Publisher:Katherine Tegen Books/HarperCollins
Date of Publication: May 1, 2012
Reviewed By Jessica Godinez
Veronica Roth is from a Chicago suburb. She studied creative writing at Northwestern University, and wrote DIVERGENT (Katherine Tegen Books, May 2011) and INSURGENT (May 2012). The third and final book in The Divergent Trilogy, which doesn’t have a title yet, will come out in Fall 2013. In the meantime she will spend endless hours browsing Wikipedia in her pajamas as she eats corn flakes. (Or some other kind of bland breakfast cereal.) From Goodreads
Have you ever wondered what would happen if society was split into sectors based upon people’s characteristics? Veronica Roth develops a seemingly impossible world in which people are broken into factions based on intelligence, selflessness, bravery, kindness, and honesty. The question is whether or not one can truly isolate these traits to just one group. Insurgent presents us with the question of whether or not one can split society into groups and use each one to isolate a specific trait. The idea that people can be separated into different factions is something that Roth’s main characters, Tris and Four, will expose. In the sequel to the New York Times bestseller Divergent, Insurgent follows characters Tris and “Four” (or Tobias to the lucky few), as they try to gain an understanding of the government that rules them.
If there was any doubt as to whether or not Veronica Roth’s Divergent series would take off, the text quickly puts those doubts to rest. Insurgent is action-packed and boasts great character development that pulls on the heartstrings of its readers.Rebellion, heroism and betrayal are the key themes to this book. You see rebellion as Tris turns her back on everything in order to fight for something her family died for. Heroism isn’t easy, but allowing every character to fight for what they’ve always known to be right is a one heck of a way to show it. Where would a great story be without a little bit of betrayal to mess with feelings? Bravery isn’t a trait that applies only to the dauntless faction, and in Insurgent the reader is shown that the factions themselves can’t easily be labeled. Insurgent breaks down an apparently perfect system meant to keep society orderly and shows just where there are holes in this grand plan. Abnegation shows that they’re not just about selflessness, but have the bravery that makes it possible to die for a secret. Intelligence isn’t the only trait that the Erudite exhibit when they face a world with divided factions and people having to stand up for what they think is right. Amity may be known for its peacekeeping but in order to keep the peace, they must stand against the unjust. The Candor, known for their honesty, shows their bravery when they are willing to walk out into a war zone in order to protect a broken society. Each faction will stand up and fight for what they think is right no matter the cost.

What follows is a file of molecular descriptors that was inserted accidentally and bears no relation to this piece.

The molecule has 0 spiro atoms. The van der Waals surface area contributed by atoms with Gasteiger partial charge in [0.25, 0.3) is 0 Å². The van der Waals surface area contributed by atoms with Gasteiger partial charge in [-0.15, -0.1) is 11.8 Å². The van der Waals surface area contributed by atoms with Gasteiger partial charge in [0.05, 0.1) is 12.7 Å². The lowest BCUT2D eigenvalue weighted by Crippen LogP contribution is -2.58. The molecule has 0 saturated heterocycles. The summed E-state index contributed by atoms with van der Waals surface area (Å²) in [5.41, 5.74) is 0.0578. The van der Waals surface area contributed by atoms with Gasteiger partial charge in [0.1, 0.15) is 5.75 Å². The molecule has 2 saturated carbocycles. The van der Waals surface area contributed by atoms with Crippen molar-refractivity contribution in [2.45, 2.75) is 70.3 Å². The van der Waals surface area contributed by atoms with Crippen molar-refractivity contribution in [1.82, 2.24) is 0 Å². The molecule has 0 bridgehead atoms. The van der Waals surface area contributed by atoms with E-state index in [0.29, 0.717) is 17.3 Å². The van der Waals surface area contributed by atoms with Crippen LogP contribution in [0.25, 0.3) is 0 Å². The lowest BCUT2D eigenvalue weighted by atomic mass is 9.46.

Veronica Roth has definitely created a page turner. It is impossible to put Insurgent down as we run through the emotions that make up Tris and Four’s relationship, what it take for Tris to fully embrace what makes her divergent, and what every faction must do in order to preserve their sense of what is right. Roth’s Insurgent teaches us that “There is always something to learn, always something that is important to understand”( Insurgent). With all that goes on in Insurgent-the war, emotions, deaths, tears, and betrayal-nothing will leave you as shocked as the ending. The ending will have you flipping through the pages desperately looking for an explanation and eagerly awaiting for the release of the next book in order to see just where everything between good and bad stands. On that note I leave you with, “Evil depends on where you’re standing.” (Insurgent) dare you be the judge?